Sonography has a high negative predictive value (NPV) and should be considered as a reasonable screening tool in the evaluation of acute appendicitis, according to a study of pediatric patients in the December issue of the Journal of Ultrasound in Medicine.
While multiple studies have evaluated the use of sonography and CT for the diagnosis of appendicitis, Preeyacha Pacharn, MD, from the department of radiology at Siriraj Hospital in Bangkok, Thailand, and colleagues sought to determine whether it can be used as a screening tool to exclude acute appendicitis.
Because “[i]maging plays an important role in the modern evaluation of abdominal pain, … [t]he ideal imaging test would be readily available, fast, inexpensive, reproducible, safe and accurate,” the authors wrote.
The investigators retrospectively reviewed right lower quadrant sonograms of 193 patients (158 female; age range, three to 20 years) with suspected acute appendicitis over a one-year period. They graded the sonographic findings on a five-point scale, ranging from a normal appendix identified (grade 1) to frankly acute appendicitis (grade 5). They also compared sonographic findings with subsequent CT, surgical and pathologic findings; and assessed the diagnostic accuracy of sonography, considering surgical findings and clinical follow-up as reference standards.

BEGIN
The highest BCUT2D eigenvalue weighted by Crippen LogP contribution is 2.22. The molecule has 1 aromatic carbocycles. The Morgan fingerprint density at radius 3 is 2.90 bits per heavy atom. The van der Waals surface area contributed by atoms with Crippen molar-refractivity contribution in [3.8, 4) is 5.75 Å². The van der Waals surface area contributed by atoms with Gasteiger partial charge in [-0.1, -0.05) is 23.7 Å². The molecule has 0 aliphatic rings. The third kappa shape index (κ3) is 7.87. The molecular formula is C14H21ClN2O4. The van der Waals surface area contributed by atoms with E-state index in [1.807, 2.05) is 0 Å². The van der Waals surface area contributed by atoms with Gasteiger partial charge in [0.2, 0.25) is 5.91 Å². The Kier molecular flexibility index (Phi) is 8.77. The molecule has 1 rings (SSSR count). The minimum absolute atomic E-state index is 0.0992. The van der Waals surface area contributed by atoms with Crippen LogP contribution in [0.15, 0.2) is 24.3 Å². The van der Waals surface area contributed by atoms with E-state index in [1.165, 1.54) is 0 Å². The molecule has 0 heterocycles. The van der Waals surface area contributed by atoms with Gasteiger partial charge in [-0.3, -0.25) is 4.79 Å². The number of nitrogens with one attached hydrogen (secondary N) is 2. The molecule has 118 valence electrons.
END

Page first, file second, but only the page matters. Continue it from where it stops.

Pacharn and colleagues found that 25.4 percent of the patients had appendicitis on sonography; 74.6 percent had negative sonographic findings.
As a follow-up, they obtained CT scans in 26.4 percent of patients within four days after sonography, and included 39 patients with negative and 12 with positive sonographic findings. CT changed the sonographic diagnosis in 10 patients: from negative to positive in three cases and positive to negative in seven.
Also, 43 patients underwent surgery. The surgical findings were positive for appendicitis in 86 percent of the 43 patients who had surgery. Patients with negative sonographic findings who, according to the authors, did not have subsequent CT scans or surgery were considered to have negative findings for appendicitis.
Finally, seven patients with negative sonographic findings underwent surgery and had appendicitis; therefore, 137 of 144 patients with negative sonographic findings did not have appendicitis.
On the basis of these numbers, Pacharn and colleagues concluded that the NPV was 95.1 percent.
“The role of sonography in screening algorithms for the evaluation of suspected acute appendicitis is supported, particularly in young female patients for whom the gonadal radiation dose should be kept to a minimum,” they wrote. “However, further imaging could be performed if clinical signs and symptoms worsen or strongly suggest appendicitis.”